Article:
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The business of emulating Haydee Yorac |

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The business of emulating Haydee Yorac

HINDSIGHT - HINDSIGHT By Josefina T. Lichauco -
The uniqueness of the human race is represented by its ability to do things that have never been done before. People have done, and can do, the impossible. The first time I ever heard of Haydee Yorac was many years ago, it is difficult to say exactly when. Someone told me, "You will like her. She is unique in every way. She usually does the impossible." Haydee Yorac’s sterling uniqueness shines through every facet of her personality and every expression of her face.

Even on a wheelchair recently, despite her gaunt look and the frail exterior, that indomitable spirit, that fire in the Yorac belly, that fierce passion for pursuing the truth, and that inimitable courage came shining through. As she answered questions about her illness after being serenaded by admirers, straightforward as always, she said she expected to be back to work soon. Indeed, Haydee Yorac is a unique individual, fiercely unbending in her moral code as ever, as she likewise answered questions about some recent headlines that involved the Presidential Commission on Good Government (PCGG), where she sits as chairperson.

The last time I saw Haydee before she became ill, was at a WILOCI (Women Lawyers’ Circle) affair, where she received an award. The WILOCI is composed of female graduates from the University of the Philippines College of Law. Aside from bestowing awards on some members, it was also an afternoon where new members from the said law school, who had just passed the bar, were being inducted. Haydee looked fine, her signature hairdo as distinguishable as ever, and her acceptance speech was simple, straightforward, solid – vintage Yorac, I told myself.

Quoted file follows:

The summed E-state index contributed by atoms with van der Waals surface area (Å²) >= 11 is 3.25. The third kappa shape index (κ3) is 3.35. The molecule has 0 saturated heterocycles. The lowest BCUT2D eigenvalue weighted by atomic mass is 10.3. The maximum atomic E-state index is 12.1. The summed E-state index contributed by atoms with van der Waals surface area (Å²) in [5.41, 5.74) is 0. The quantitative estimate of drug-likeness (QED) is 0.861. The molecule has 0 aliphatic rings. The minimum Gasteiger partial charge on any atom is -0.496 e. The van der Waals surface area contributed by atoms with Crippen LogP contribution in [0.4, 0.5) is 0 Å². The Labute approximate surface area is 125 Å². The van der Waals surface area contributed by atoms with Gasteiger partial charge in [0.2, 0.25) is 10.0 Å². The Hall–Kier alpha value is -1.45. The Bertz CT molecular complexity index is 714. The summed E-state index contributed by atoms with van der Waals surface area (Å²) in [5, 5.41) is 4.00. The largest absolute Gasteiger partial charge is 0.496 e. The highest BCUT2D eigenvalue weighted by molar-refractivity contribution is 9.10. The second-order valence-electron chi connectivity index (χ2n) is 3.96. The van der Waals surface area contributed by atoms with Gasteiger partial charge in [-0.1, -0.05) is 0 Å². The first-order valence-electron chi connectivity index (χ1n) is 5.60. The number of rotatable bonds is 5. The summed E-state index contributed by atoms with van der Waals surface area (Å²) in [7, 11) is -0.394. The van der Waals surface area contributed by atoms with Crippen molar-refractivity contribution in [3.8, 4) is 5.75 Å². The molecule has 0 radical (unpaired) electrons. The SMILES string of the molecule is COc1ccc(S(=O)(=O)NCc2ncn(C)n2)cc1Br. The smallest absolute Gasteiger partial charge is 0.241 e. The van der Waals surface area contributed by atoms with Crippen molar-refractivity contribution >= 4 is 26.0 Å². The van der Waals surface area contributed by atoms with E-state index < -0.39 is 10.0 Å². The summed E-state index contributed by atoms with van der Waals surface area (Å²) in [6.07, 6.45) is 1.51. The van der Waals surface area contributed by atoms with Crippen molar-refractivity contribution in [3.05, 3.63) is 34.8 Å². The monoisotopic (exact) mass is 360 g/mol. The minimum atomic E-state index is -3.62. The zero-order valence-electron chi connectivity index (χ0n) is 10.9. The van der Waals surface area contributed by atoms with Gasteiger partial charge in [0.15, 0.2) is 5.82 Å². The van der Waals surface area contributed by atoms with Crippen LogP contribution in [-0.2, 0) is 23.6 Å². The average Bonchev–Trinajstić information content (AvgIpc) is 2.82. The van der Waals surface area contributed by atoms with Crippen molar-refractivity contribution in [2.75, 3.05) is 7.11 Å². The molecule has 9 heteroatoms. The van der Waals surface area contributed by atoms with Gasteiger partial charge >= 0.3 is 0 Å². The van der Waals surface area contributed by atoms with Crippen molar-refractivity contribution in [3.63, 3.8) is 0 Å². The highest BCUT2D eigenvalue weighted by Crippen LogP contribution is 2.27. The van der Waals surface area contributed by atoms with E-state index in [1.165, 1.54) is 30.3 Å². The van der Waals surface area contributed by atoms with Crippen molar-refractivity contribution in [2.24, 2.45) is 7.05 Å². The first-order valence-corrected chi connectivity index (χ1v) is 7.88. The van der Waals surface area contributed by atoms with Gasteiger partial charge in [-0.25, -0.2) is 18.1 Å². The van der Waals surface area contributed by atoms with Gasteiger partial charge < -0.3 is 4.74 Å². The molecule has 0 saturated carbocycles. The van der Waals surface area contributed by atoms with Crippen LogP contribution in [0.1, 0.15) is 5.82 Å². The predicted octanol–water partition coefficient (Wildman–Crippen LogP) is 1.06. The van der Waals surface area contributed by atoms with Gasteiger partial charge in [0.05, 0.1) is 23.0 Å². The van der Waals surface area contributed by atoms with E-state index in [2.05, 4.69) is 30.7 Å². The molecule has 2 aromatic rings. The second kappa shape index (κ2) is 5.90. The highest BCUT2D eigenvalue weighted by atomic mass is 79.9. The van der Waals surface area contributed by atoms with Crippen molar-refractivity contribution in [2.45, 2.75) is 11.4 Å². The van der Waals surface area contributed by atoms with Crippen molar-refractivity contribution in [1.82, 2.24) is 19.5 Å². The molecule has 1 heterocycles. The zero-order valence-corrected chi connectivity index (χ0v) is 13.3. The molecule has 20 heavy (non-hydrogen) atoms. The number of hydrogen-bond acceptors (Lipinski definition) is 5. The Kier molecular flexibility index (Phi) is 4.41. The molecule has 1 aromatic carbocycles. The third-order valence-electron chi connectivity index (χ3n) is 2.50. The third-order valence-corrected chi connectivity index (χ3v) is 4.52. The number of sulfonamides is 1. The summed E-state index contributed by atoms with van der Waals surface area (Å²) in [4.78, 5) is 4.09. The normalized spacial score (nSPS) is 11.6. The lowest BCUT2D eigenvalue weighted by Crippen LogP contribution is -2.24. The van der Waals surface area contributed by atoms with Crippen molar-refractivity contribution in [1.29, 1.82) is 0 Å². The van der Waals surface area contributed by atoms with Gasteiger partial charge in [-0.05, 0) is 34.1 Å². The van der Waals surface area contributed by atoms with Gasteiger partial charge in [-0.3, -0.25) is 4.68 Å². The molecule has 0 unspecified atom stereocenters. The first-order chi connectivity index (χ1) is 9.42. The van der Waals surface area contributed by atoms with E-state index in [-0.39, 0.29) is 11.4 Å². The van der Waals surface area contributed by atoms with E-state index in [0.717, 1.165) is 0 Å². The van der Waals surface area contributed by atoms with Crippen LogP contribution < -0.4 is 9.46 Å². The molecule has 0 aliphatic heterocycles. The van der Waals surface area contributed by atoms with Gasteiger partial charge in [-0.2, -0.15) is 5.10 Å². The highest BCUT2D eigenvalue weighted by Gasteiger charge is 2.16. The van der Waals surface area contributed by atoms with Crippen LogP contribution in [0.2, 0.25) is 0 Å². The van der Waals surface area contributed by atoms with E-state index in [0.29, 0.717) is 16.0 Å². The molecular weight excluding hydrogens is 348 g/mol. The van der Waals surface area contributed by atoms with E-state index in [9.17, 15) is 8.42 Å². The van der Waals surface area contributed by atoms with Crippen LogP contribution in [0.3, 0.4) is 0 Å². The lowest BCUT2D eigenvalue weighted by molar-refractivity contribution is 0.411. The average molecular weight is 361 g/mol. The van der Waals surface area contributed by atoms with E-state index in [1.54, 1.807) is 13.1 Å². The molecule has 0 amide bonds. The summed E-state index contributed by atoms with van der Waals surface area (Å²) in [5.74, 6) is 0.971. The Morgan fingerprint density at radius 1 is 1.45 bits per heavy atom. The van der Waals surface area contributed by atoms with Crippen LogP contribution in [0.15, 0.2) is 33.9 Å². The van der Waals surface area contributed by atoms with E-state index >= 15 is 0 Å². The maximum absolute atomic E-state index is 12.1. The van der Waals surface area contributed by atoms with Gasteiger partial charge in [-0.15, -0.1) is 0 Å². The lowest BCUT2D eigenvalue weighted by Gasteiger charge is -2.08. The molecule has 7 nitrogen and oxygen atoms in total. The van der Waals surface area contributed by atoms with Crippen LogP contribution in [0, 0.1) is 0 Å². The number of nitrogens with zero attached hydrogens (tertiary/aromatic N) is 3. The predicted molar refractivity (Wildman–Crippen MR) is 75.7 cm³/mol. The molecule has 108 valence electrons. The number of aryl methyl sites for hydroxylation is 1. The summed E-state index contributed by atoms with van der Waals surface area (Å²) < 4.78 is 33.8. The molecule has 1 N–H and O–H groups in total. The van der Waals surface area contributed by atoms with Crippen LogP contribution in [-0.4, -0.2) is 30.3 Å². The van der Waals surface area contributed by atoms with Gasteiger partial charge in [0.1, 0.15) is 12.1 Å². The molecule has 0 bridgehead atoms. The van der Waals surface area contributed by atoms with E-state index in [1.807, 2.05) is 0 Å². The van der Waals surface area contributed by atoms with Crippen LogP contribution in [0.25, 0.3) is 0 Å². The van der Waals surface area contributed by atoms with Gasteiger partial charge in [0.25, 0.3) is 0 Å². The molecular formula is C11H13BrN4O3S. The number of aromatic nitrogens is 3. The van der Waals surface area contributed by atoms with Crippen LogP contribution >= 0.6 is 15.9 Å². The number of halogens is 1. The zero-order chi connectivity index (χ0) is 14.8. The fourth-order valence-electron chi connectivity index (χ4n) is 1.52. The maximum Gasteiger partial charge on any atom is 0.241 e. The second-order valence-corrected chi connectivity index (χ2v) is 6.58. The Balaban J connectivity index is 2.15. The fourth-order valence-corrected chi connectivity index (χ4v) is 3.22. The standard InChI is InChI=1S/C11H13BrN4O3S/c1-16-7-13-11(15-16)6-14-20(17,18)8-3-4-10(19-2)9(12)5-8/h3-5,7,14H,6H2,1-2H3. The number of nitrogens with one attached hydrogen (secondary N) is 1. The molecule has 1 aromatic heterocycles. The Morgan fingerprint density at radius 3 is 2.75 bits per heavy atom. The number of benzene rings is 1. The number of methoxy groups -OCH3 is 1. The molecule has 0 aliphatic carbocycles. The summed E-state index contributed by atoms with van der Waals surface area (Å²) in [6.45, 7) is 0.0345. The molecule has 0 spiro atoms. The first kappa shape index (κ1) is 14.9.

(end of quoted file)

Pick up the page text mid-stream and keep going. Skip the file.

In fact, she was the one who induced me to attend the WILOCI event that afternoon. I had brought a recent picture of the two of us, which my nieces (the seven daughters of my late sister-in-law Ginny Lichauco de Leon) had asked me to give to Haydee since the picture was taken at the posthumous launching of Ginny’s last book of poems.

It is the picture you see on this page, and it is a picture I treasure. Ginny had explicitly tasked her seven daughters to launch the last of three books of poems she had authored. I found out that Haydee was a good friend of Ginny, who placed her name among the first ones in her guest list. From her sickbed, Ginny even discussed with me the reason why she had written one particular poem. (This has been valuable in analyzing one facet of her life, which had always puzzled me.) Less than two weeks later, Ginny passed away. It was the joy of preparing for the launch and doing everything possible for its success that became the balm that miraculously lessened the ache that tugged at her daughter’s hearts and mine.

When I saw Yorac’s name on the guest list, and of course saw her at the launch, I knew why Haydee and Ginny had become friends. There was absolutely nothing false about the two of them. Their personalities just came on to everyone up front, devoid of pretension. The truth marked both their faces and their mental integrity spelled "untarnished ever."